When discharged from the Army, Aug. 1864, Leonard stayed in New York City for a week, went to Middleton, NY and stayed a few weeks, then returned to New York to learn the printer's trade. When he went to New York from Middletown, he had some money, enough to support himself for a while, and went to work at John B. Gray's to learn the business. Leonard got no pay there; he was at Gray's for six or eight weeks, until his money gave out. About the end of September, 1864. Leonard worked temporarily in a grocery, after having been at Gray's. He was without funds and forced to earn a living at anything he could get. About the first of December, 1864, Leonard wrote a despairing letter to his stepmother who sent him a little money.

His uncle, George Canfield, was instrumental in getting Leonard the privilege of learning at Gray's. George Canfield was Marine Editor of the New York Herald.

In response to an advertisement by the Commissary Dept., U.S.A., Leonard G. Littlefield applied at the New York office. He did not have enough money to buy a lunch to take along. Leonard kept his right name until the beginning of 1865, when he started to work for the Commissary Department, and since that time he was always known as Walter L. Graydon. According to a deposition filed by Walter L. Graydon to receive a pension for his Civil War service, "The only reason [he changed his name] was that after my education and training to be a civil engineer at the City College of the City of New York I was ashamed to take laboring work, as I was about to do, under my right name."

There were several family stories about why Walter L. Graydon had changed his name from Leonard Littlefield. One story was that he did not want the same last name as his stepmother; this explanation to the Pension Board does not rule out that story. The other stories included changing names with a draft dodger and taking the name of a family he stayed with in St. Louis. These would appear to be ruled out assuming Walter Graydon appears on Commissary Department records, as he indicated it would be.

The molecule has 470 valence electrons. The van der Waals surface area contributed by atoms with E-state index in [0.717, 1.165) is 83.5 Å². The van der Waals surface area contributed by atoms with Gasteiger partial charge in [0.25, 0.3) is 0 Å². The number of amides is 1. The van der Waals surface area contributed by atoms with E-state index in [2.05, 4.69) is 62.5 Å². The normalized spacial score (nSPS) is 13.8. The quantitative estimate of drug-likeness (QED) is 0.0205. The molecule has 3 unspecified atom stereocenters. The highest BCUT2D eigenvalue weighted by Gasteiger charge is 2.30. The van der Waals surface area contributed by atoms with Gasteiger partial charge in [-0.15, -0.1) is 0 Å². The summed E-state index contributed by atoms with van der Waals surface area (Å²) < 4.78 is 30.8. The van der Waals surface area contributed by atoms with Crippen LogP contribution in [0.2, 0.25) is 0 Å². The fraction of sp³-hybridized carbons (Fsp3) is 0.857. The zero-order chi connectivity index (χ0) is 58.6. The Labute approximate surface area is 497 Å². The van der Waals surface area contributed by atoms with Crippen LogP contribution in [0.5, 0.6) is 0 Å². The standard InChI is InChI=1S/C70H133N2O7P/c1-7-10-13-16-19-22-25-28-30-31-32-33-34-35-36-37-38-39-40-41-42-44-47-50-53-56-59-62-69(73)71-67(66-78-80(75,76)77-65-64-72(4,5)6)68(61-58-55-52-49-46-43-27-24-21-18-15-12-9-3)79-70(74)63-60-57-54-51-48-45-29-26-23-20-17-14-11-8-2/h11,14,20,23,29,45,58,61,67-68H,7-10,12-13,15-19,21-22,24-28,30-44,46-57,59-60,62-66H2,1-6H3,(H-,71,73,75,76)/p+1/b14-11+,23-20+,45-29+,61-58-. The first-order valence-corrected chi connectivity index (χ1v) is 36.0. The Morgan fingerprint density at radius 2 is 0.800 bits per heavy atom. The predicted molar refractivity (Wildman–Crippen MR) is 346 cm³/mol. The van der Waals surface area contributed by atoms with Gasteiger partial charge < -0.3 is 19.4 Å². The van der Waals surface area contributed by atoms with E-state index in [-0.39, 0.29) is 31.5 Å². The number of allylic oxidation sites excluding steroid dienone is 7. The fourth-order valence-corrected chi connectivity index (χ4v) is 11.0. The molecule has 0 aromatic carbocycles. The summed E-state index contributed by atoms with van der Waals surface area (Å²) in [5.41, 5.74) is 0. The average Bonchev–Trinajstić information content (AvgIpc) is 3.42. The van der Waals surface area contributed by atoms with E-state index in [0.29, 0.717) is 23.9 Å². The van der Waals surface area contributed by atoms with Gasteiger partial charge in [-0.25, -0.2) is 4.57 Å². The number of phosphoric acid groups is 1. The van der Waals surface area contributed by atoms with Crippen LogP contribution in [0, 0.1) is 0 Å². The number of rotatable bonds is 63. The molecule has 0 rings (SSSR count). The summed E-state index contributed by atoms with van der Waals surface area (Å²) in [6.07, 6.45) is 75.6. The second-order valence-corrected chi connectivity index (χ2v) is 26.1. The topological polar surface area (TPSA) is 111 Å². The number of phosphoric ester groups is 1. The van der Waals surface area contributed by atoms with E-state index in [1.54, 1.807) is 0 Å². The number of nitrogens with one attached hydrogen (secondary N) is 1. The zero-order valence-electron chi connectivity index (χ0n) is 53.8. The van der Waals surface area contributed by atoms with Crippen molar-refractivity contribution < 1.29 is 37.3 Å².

About Jan. 1865, Leonard Littlefield entered the Commissary Department, enrolled in New York. The Commissary Dept. sent a whole gang of laborers down to Nashville, Tenn.where Walter Graydon stayed until June 1865. The pay seemed mighty good to him then, $45. a month and rations. The gang was sent over the Pennsylvania road to Pittsburgh, and Indianapolis, Louisville, to Nashville, Tenn. where they were located. A part of the force of laborers was sent with a lot of mules to Chattanooga, Tenn. Walter worked at laboring work, handling grain. In about two weeks, he fell off a wagon and was sent to the only government hospital at Nashville, Tenn. Walter was there three or four weeks, had a little kind of blood poisoning. He was in Nashville from the latter part of December or first of January (1864-1865) until peace was declared. He was at Nashville, Tenn., about four months. All the men were paid off when peace was declared.

About June 1865, Walter Graydon and an acquaintance came on a steamer down the Tennessee River to Evansville, ID. He then went to Henderson, Ky., and stayed some two or three months; employed by a man in the tobacco business. He was in Evansville, ID. for a few months.

Walter Graydon arrived in St. Louis, Missouri on February 9, 1866 and on September 19th of the same year entered the service of Bellefontaine Cemetery as superintendent of interments, or assistant Superintendent. He retained this position until his death, May 6, 1916.

Walter L. Graydon married a girl named Annie Eliza McGhee, (Roxanna appears on her wedding certificate) on September 9th 1868, by James H. Brooks, pastor at Walnut Street Presbyterian Church. They lived in a stone house on the grounds of Bellefontaine Cemetery. Some of their children are buried at Bellefontaine: Annie Leona Graydon, buried in a single grave area (P.L. 5, Grave #24); Percival Clinton Graydon, "Percy", Lot #5000, Irma Pearl Graydon, at the Burgess lot and Frederick Dumont Graydon, Lot #5000. Their home was one of 10 residences within the cemetery.

Leonard's mother was opposed to child baptism, but Walter was baptized in St. Louis, Missouri. Palm Sunday, 1870, Grace Church 10 & Warren St., he took the name Walter because that was a favorite name.

Walter Graydon donated a picture to the Museum of Art in St. Louis, which is on record there. Annie played the piano, mostly classical and purchased an upright mahogany Shaw Pianoforte in 1898 for the price of $450. Annie Graydon was a lovely, precise lady and she had a fine sense of color. She, with her daughter, Irma, made a ritual of first airing a bedroom and then making up the bed carefully - almost ceremoniously.